Kris Schwarz

  3. As heartbroken and sickened as I was by the Anna plot twist, it also brought up a lot of context-related questions for me - you have to imagine that this kind of thing happened ALL THE TIME in these upstairs-downstairs scenarios, which is why, though Mrs. Hughes was obviously upset, she was willing to go along with Anna's desire to keep it quiet. That's the part that broke my heart the most - that at her most vulnerable, she's choosing not to receive the care and comfort of her very closest friend. I knew that something was happening to Anna sometime this season, but I didn't know what.

    And we ROARED at those hedges. They're ridiculous!! :)

    I will rewatch the whole episode, with some strategic fast-forwards, I'm sure. I thought the tone of this one until the end was right on par for the course and I, as ever, loved it....

    1. The very real fear that Mr. Bates would kill the evil monster, and get caught and hung, is SO real to Anna. We cannot under-estimate that point.

    2. Exactly. Which makes me wonder how convinced she actually was of his innocence before. :) I'll write more later - trying to get the bulletins done for Sunday! :)

    3. And now I want to watch the good parts again!

    4. Stephie, I thought the same thing...does Anna doubt his innocence??

    5. I doubt his innocence.

    6. I don't doubt that he wanted to. I don't think he did it. But he could have. Just my opinion.

    7. Steph, did you watch the video clip of Joanne F., the actress who plays Anna? They refer to what was true for that day and age. I found it very helpful. It even soothed me somehow. Because you know ... these people are like real people to us!

  4. I also knew what was going to happen to Anna. I thought they handled something so terrible without the vileness that it could have had. But I hate that it happened to Anna. I hate how secretive she is/has to be about it. I want her to yell it to the world that Lord Gillingham's valet is a horrible, horrible man. But I know that isn't the way of the early 20th century. And, I know of course, Bates would never do anything to hurt Anna or shun her in any way. But, at the same time, he kind of has already hurt her by being the kind of man who would seek revenge and thus not allow her to tell even him. I know someone who was raped as a teenager and didn't tell her parents because she had heard her father say that he would kill anyone who did that to his daughter. It is a similar story.

    I also think that my feelings for Lord Gillingham's valet have affected my opinion of Lord Gillingham. Not sure I like him as much as I want to because he employs a man who would be so vile to a woman.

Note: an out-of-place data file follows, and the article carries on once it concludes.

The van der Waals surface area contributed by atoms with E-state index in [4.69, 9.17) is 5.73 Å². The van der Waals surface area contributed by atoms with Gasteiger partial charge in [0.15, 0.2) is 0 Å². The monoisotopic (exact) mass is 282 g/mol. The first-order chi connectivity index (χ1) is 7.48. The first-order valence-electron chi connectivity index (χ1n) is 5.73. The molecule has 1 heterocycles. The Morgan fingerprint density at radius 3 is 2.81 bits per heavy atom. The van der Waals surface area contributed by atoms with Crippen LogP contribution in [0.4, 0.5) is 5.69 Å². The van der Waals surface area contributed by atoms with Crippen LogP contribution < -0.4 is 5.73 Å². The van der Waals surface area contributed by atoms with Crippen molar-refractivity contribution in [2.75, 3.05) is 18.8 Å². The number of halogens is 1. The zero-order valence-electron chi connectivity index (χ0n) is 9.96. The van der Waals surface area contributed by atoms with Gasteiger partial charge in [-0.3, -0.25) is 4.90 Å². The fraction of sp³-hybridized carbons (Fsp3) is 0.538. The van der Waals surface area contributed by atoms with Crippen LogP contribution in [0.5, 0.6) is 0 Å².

I don't like Edna. I hope she goes as quickly as she did last time. And I hope that the babies, George and Sybil, will gradually be more of a presence.

    I'll keep watching. I've heard that the storyline works out. We will see.

    1. you make a very good point about Anna's fear of Bates seeking revenge being a form of hurt. I had not thought of that. Even if Mr. Bates would never knowingly want to hurt her, it is a form of harm all the same.

      I'm glad these characters have flaws and we see them. It makes me care about them more.

    2. Thank you for your comments Gale!

  5. I broke covenant with my husband and watched it Monday morning by myself. He came home and said, "Are we watching DA tonight?" He could tell by my face that I had watched it, but we sat down to watch it together. I knew he would be furious. Which he was. FURY-ous. No more. No more. I got very quiet and he couldn't stop ranting: I hate rape. Why did they have to do that to Anna? Why did she shut out her husband? I'm done. That's it.

    Like Susan said: the juxtaposition of the aria and the attack. I made a mental note: look up the lyrics to O mio babbino cara. Here is the last stanza:

    My love for which I suffer,
    At last, I want to die.
    Father I pray, I pray.
    Father I pray, I pray.

    The suffering in the aria is from love for a man. But, oh.

    I can't believe that last week I thought Bates and Anna would be the happy couple of this season.

    Some very interesting references: Gutenberg BIble, Stygian gloom, Damascene conversion. [translation: G = first printed BIble, S = the souls of the dead cross the river in Greek myth, D = Damascus where Saul, the Christian killer, was converted to St. Paul]

    Great comedy with Tom and titular confusion.

    But my favorite quote is from Mary: "Matthew changed me. I loved him, but he changed me." Marriage is the same as a chemical change, which is irreversible. Once you fry an egg, you can't turn it back into a raw egg. In Mary's case, she became softer; she feels more vulnerable.

    1. Carol, you are so right - a wonderful quote and so revealing from Mary to Lord Gillingham.